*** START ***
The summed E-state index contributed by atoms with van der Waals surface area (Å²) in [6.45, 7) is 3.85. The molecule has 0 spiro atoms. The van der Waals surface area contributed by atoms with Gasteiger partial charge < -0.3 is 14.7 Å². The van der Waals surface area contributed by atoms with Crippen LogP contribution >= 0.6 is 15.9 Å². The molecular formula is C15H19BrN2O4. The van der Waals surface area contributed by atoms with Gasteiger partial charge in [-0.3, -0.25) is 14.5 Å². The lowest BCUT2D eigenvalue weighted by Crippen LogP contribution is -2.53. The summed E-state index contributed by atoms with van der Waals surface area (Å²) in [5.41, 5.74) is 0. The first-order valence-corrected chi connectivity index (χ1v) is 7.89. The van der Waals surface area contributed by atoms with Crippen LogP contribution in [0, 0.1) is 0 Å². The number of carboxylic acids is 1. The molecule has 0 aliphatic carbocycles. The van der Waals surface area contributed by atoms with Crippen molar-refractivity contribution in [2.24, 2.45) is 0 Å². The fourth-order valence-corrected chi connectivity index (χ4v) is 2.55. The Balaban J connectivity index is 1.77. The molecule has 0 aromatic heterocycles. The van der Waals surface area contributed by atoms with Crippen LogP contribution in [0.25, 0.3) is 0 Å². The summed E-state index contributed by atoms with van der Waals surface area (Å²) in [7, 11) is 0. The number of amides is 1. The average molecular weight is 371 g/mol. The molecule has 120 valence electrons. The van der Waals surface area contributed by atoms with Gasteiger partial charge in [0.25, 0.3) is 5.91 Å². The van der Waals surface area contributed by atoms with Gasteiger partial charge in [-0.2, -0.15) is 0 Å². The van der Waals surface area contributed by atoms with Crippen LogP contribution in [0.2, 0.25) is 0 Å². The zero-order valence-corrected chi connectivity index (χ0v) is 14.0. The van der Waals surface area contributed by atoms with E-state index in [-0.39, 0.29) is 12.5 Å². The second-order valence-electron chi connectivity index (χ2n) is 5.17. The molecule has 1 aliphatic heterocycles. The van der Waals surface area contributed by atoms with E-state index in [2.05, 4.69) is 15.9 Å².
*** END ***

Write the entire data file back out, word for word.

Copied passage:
The summed E-state index contributed by atoms with van der Waals surface area (Å²) in [6.45, 7) is 3.85. The molecule has 0 spiro atoms. The van der Waals surface area contributed by atoms with Gasteiger partial charge < -0.3 is 14.7 Å². The van der Waals surface area contributed by atoms with Crippen LogP contribution >= 0.6 is 15.9 Å². The molecular formula is C15H19BrN2O4. The van der Waals surface area contributed by atoms with Gasteiger partial charge in [-0.3, -0.25) is 14.5 Å². The lowest BCUT2D eigenvalue weighted by Crippen LogP contribution is -2.53. The summed E-state index contributed by atoms with van der Waals surface area (Å²) in [5.41, 5.74) is 0. The first-order valence-corrected chi connectivity index (χ1v) is 7.89. The van der Waals surface area contributed by atoms with Crippen LogP contribution in [0, 0.1) is 0 Å². The number of carboxylic acids is 1. The molecule has 0 aliphatic carbocycles. The van der Waals surface area contributed by atoms with Crippen molar-refractivity contribution in [2.24, 2.45) is 0 Å². The fourth-order valence-corrected chi connectivity index (χ4v) is 2.55. The Balaban J connectivity index is 1.77. The molecule has 0 aromatic heterocycles. The van der Waals surface area contributed by atoms with Crippen LogP contribution in [0.25, 0.3) is 0 Å². The summed E-state index contributed by atoms with van der Waals surface area (Å²) in [7, 11) is 0. The number of amides is 1. The average molecular weight is 371 g/mol. The molecule has 120 valence electrons. The van der Waals surface area contributed by atoms with Gasteiger partial charge in [0.25, 0.3) is 5.91 Å². The van der Waals surface area contributed by atoms with Gasteiger partial charge in [-0.2, -0.15) is 0 Å². The van der Waals surface area contributed by atoms with Crippen LogP contribution in [0.2, 0.25) is 0 Å². The zero-order valence-corrected chi connectivity index (χ0v) is 14.0. The van der Waals surface area contributed by atoms with E-state index in [-0.39, 0.29) is 12.5 Å². The second-order valence-electron chi connectivity index (χ2n) is 5.17. The molecule has 1 aliphatic heterocycles. The van der Waals surface area contributed by atoms with E-state index in [2.05, 4.69) is 15.9 Å².